Is your motorcycle engine running hot? Hotter than usual? Hotter as in “lots-of-smoke-seeping-out-from-the-engine-block” hot? Then you might have an engine overheating problem.
But what are some common reasons why this happens – and what can you do about them? In this blog post, you’ll discover:
- Typical motorcycle overheating symptoms – both for air-cooled and liquid-cooled engines
- How to solve the problem of an engine overheating
Prefer to get this information in podcast form?
Listen to the 30 Minute Motorcycling Podcast episode about the 5 most common overheating problems for air-cooled and liquid-cooled engines:
Liquid-cooled engines overheating – 4 common reasons
Remember – the coolant is what cools down your engine and prevents it from overheating. Therefore, if the coolant level for your bike is too low, the problem is easy to fix. All you have to do is refill your topping up your coolant, and you’re good to go.
In a mechanical brake system, there’s no liquid whatsoever.
Instead, power is delivered through a metal cable that tensions as you squeeze the brake lever - similar to how many motorcycle clutches work.
Although not so much on modern motorcycles, these brakes are highly common on bicycles and e-bikes.
2. A leak in the cooling system
Seen any puddles or drips underneath your motorcycle, and you’re positive it’s not oil?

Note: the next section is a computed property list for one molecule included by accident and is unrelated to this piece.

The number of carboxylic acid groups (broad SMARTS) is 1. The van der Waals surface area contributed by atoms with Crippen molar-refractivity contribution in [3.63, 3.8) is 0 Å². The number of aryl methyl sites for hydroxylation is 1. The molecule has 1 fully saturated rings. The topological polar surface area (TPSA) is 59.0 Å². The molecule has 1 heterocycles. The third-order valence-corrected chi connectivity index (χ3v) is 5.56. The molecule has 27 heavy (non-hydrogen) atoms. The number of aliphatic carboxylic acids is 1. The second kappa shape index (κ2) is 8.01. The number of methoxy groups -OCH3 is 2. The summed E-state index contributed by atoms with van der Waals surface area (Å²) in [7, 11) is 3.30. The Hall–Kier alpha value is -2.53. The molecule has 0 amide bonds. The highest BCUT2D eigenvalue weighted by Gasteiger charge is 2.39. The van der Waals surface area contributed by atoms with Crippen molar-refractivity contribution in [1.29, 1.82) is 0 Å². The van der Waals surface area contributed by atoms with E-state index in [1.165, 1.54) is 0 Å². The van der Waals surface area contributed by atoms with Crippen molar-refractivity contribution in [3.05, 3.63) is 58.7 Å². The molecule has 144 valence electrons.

Then there might be a leak somewhere in your cooling system.
But it’s also possible that the end of a hose isn’t attached correctly. It might even be possible that the leak is coming straight from the radiator.
Either way, check the coolant hoses and the radiator for leaks and repair them if needed.
3. Clogged coolant passages
This is similar to the point above, except, in this case, the problem isn’t a coolant leak. Instead, the problem is that the coolant won’t circulate properly due to a blockage in the system. To solve this problem, first, flush the entire coolant system and refill it with a new coolant.
The water pump is responsible for pumping the coolant around. Therefore, if the water pump doesn’t work, the coolant isn’t going anywhere – it will just stay inside the reservoir. The best solution is to remove, inspect, and, if needed, replace the water pump.
Air-Cooled Engines Overheating – 2 Common Reasons
One advantage of an air-cooled engine is that it doesn’t rely on coolant to cool down the engine. Therefore, you don’t have to worry about leaks, blockages, or even the fact that the coolant level is too low. But with that in mind, an air-cooled engine can still overheat.
Since the air needed to cool the engine enters via the cooling vents, no air can enter the engine if said vents are blocked. And as a result, the engine won’t be cooled down. Try to clean the cooling vents out and adjust the engine cowling (i.e., the removable metal cover part of the engine) if you have to.
Some air-cooled engines rely on an engine-assisted fan to provide consistently cold air – known as “forced air-cooling.” The only problem is that if that fan should stop working, there’s no (or at the very least insufficient) engine cooling. Check the cooling fan’s fuse if you suspect you have a broken engine fan. If the fuse is broken, replace it. But if the fuse is working like it’s supposed to, there might be a problem with the fan motor. If that’s the case, you’ll need to renew the entire cooling fan.